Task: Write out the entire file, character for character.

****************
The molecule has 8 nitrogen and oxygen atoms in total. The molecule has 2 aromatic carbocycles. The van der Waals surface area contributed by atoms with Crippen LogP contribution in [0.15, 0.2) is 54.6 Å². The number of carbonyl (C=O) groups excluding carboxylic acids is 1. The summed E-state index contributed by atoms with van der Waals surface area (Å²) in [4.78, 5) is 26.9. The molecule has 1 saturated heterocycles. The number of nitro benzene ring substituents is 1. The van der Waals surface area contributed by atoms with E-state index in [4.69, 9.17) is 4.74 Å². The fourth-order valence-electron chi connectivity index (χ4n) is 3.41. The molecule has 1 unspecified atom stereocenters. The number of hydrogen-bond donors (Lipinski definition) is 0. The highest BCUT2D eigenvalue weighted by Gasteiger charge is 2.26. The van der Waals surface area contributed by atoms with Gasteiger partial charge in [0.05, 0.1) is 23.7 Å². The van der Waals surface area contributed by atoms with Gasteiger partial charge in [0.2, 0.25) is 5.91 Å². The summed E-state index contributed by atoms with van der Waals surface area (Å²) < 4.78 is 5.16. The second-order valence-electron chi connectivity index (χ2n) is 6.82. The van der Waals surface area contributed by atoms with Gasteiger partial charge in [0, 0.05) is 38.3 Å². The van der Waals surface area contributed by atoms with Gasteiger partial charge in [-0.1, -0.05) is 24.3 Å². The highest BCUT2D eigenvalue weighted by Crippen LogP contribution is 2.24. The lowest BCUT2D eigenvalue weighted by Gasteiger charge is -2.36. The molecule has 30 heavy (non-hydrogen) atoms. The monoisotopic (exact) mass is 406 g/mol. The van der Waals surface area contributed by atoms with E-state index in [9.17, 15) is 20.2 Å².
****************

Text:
The molecule has 8 nitrogen and oxygen atoms in total. The molecule has 2 aromatic carbocycles. The van der Waals surface area contributed by atoms with Crippen LogP contribution in [0.15, 0.2) is 54.6 Å². The number of carbonyl (C=O) groups excluding carboxylic acids is 1. The summed E-state index contributed by atoms with van der Waals surface area (Å²) in [4.78, 5) is 26.9. The molecule has 1 saturated heterocycles. The number of nitro benzene ring substituents is 1. The van der Waals surface area contributed by atoms with E-state index in [4.69, 9.17) is 4.74 Å². The fourth-order valence-electron chi connectivity index (χ4n) is 3.41. The molecule has 1 unspecified atom stereocenters. The number of hydrogen-bond donors (Lipinski definition) is 0. The highest BCUT2D eigenvalue weighted by Gasteiger charge is 2.26. The van der Waals surface area contributed by atoms with Gasteiger partial charge in [0.05, 0.1) is 23.7 Å². The van der Waals surface area contributed by atoms with Gasteiger partial charge in [0.2, 0.25) is 5.91 Å². The summed E-state index contributed by atoms with van der Waals surface area (Å²) < 4.78 is 5.16. The second-order valence-electron chi connectivity index (χ2n) is 6.82. The van der Waals surface area contributed by atoms with Gasteiger partial charge in [0, 0.05) is 38.3 Å². The van der Waals surface area contributed by atoms with Gasteiger partial charge in [-0.1, -0.05) is 24.3 Å². The highest BCUT2D eigenvalue weighted by Crippen LogP contribution is 2.24. The lowest BCUT2D eigenvalue weighted by Gasteiger charge is -2.36. The molecule has 30 heavy (non-hydrogen) atoms. The monoisotopic (exact) mass is 406 g/mol. The van der Waals surface area contributed by atoms with E-state index in [9.17, 15) is 20.2 Å².